trough, as it were, of that portion going around
the otherV end whereby they tend to neutralize 45
each other thereby resulting in a quieter, smooth
er, ilow of the exhaust air through the exhaust
conduit 21,
'I'he right end piece 3i of the casing is cored
out to form a chamber ‘18 (Figs. 3, 5 and 6) pro
vided with a door 19 (Figs. 1 and 5) to afford ac
cess to the shaft bearing, the stufling box 38
and screws 42.
The end piece 3|,is also cored out to provide
a chamber 80 (Figs. 4 and 5), the end Wall 8| of 55
which is provided with a large opening closed by
the plate 85 to permit the fore pump B to be
inserted as a unit.
The pump B in this illustration is really two
eccentric pumps in series, the casing of which in-" w
cludes the end plate 82 (Fig. 6) < the cylinder rings
88 and 84, the intermediate plate 85, and the large
end plate 85, the latter being bolted to the end
wall 8l to secure the fore pump in place.
Two stage eccentric pumps of this general char
acter are well known on the market, and may be
had somewhat in the form shown by the patents
to Dubrovin, No. 1,890,572 of Dec. 13, 1932 and to _
Klopsteg, No. 1,890,614 of Dec. 13, 1932.
l 'I'he main pump shaft 34 projects through the
70
end piece 3i and is equipped with a gear,81 (Fig.
1) meshing with a gear 88 on the shaft 89 of the
latter equipped with valve seats 88 (Figs. 9, 12, Afore pump B. The gears are enclosed by a cover
75 13 and 14) to receive the ball valves 25.v
90 which also serves to enclose part of the pss 75
3
2,126,553
sageway from the vestibule chamber I3 to the
’ intake oi the fore pump.
As shown, an opening 9| (Figs. 1 andv 2)
through the end wall 3| puts the upper portion
of the chamber 13 in communication with the
inside of the cover 90, and an opening 98 (Figs.
2 and 6)., puts the lower portion of the chamber
1l in communication with the inside oi the cover
9|.
»
-
`
10. The intake port 92 of the fore pump is through
' the end plate 96. the exhaust port from the first
stage and the intake for the second stage is a
f bore 93 `through the intermediate plate 35, and
the exhaust port 94 (Figs. 4 and 6) of the second
stage leads into the chamber 90, which is in com
munication with the exhaust chamber 26 through
a cored passage 95.
`
The end plates 30 and 3| are each provided
with a groove 96 (Figs. 6 and 8) which has its
upper end in communication with the dome of
the cover 61, which is in communication with the
vestibule chamber through the openings 56 (Fig.
7). 'I'he other end 91 of each groove 96 is in
communication with the vestibule chamber at the>
end of the valve cylinder 45. v
f
The grooves 36 at their lowermost portions are
connected by a transverse bore 99 (Fig. 6) which
also°commuhicates with vertical bores |00 and
|9|, which establish communication with the
spring bores 43 and.’ hence, with the vestibule
chamber.
is ample when geared down to drive vthe main
shaft 34 at 450 R. P. M. which, with the ratio indi
cated would drive the fore pump shaft at 375
R.. P. M.
With such a pump vacuum, less than one
hundredth oi’ a micron has been produced with
ten microns in the vestibule chamber.
The best mechanical pumps having similar vol
ume heretofore available have reached a limit at
10
about one micron.
It frequently happens in the use of this ap~
paratus'that it is shut down, without being re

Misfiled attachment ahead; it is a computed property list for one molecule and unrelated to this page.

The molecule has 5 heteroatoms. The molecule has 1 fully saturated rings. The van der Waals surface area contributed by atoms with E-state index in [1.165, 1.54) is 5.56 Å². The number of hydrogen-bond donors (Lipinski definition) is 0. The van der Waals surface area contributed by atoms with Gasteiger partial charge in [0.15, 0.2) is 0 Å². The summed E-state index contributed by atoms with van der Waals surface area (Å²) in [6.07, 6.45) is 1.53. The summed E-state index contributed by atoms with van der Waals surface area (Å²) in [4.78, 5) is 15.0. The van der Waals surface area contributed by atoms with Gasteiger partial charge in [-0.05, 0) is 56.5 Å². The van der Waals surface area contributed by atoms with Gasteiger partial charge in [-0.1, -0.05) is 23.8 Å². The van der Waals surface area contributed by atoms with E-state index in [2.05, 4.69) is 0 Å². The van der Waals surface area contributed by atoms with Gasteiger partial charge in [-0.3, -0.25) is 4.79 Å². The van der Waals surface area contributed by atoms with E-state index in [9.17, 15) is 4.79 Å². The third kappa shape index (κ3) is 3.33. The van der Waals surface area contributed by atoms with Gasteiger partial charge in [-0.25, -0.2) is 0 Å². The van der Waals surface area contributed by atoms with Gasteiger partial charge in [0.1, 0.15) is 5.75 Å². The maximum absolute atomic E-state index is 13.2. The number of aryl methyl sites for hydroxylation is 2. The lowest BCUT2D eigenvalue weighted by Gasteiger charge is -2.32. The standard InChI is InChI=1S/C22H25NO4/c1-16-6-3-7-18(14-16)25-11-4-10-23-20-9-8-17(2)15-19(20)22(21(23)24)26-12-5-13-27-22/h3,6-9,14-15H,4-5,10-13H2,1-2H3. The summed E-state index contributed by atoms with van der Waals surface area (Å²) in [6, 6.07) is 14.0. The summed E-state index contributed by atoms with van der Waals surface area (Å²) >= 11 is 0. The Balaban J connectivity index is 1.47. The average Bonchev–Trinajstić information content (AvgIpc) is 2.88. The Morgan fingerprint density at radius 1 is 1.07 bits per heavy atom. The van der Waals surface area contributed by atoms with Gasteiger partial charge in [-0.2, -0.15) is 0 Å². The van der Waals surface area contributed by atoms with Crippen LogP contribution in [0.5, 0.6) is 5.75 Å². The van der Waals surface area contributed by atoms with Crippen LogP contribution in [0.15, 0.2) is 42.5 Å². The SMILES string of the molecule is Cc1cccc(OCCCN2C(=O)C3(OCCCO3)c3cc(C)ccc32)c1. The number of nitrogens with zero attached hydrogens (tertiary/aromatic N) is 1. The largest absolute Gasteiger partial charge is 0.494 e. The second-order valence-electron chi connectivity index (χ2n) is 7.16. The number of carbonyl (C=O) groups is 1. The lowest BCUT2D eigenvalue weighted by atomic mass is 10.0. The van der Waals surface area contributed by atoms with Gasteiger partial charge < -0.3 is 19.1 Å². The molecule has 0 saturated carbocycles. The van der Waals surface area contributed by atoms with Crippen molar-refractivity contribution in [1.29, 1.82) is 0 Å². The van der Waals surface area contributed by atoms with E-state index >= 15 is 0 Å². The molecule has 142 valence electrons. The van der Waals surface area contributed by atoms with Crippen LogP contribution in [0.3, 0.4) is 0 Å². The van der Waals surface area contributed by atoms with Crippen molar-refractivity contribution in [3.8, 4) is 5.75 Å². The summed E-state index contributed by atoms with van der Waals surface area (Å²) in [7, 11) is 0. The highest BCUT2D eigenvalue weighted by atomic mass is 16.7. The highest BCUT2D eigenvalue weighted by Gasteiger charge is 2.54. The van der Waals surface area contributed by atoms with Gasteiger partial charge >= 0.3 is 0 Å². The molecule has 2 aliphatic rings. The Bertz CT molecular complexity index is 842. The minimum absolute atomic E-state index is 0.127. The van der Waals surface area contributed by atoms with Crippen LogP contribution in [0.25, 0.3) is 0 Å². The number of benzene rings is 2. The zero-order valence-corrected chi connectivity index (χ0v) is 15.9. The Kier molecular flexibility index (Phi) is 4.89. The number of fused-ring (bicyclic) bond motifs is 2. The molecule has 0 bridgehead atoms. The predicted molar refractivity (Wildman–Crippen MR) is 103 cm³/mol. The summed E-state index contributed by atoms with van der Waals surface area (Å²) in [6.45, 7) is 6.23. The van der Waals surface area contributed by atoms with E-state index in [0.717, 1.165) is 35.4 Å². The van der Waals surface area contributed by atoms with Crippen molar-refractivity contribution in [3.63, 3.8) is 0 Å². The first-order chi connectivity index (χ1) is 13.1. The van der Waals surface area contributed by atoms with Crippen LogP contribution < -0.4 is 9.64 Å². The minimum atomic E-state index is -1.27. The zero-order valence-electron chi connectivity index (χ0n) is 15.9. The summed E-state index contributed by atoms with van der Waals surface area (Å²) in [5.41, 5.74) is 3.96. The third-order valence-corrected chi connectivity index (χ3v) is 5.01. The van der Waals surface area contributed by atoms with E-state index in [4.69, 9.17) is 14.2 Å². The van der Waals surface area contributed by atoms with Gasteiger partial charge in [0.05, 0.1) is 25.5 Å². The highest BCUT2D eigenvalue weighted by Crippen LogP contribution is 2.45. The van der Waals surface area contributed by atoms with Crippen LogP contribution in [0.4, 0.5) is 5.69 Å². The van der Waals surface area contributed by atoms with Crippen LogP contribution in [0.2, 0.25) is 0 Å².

lieved, long enough for atmosphere to force oil
from the exhaust chamber into the Dump cham
bers of the roughing stage. Upon starting the 15
motor with the apparatus in this condition the
load is unduly heavy, and to relieve it, a friction
clutch |04 (Figs. 1 and 6) is introduced into the
gear 99 to allow the finishing stage to operate
with comparativefireedom while the oil in the 20
chambers of the roughing stage gradually works
out through the restricted ports. As soon as the
great Jresistance offered by the oil has been re
lieved, the clutch engages and the roughing stage
begins to operate. This delayed operation of the 25
roughing stage is no detriment to the efiiciency of
the apparatus, for during the period that it is
inactive, the finishing stage is working against
comparatively high pressure, and is therefore de
livering so much gas that the valves 25 are open 30
and the operation of the roughing stage would
’
The opening 9| (Figs.- l, 2 land 3)> through the
end wall 3| of the end piece 3l allows oil in the
system to enter the chamber formed by that end
wall and the cover 90 enclosing the gearing, and
-the normal oil level in this chamber is about as
indicated by the line |02 (Figs. 1 and 10) and is
the same as that of the oil in the vestibule cham
ber I3 (Figs. l2, 13 and 14) . The baffle |03 shields
the intake port 92 of the forepump and deter
mines the maximum height of the oil level‘in
the vestibule chamber I3 -and chamber 10. When
the oil level rises abovethe upper end of the
plate |03, the oil will flow over the baiile and will
be drawn into the roughing pump andv discharged
into the chamber` 90, which is in communication
with the reservoir 26, on the discharge side of the
rough/ing pump. The height of the oil in the
chamber may be observed through the glass
covered sight opening lll (Fig. 6).
y
These various passages and grooves put oil in
every joint of the pump casing to seal it, and
all of the oil in the system for lubrication and
sealing is in communication with the vestibule
55 chamber and subject to the pressure in that
chamber. The fore pump, having its intake con
nected with the vestibule chamber in addition to
’I‘he stuiling boxes 36 and 31 are of the ring
seal type shown and described in Dubrovin, No.
1,890,573, Dec. 13, 1932; and the box 31 is con 35
nected by a pipe |05 (Figs. 6 and 9) with the
vestibule chamber 26 below the oil level. Hence,
any leakage past the box is degassed oil.
The ñtting 24 (Fig. 1) has a Wide flange |06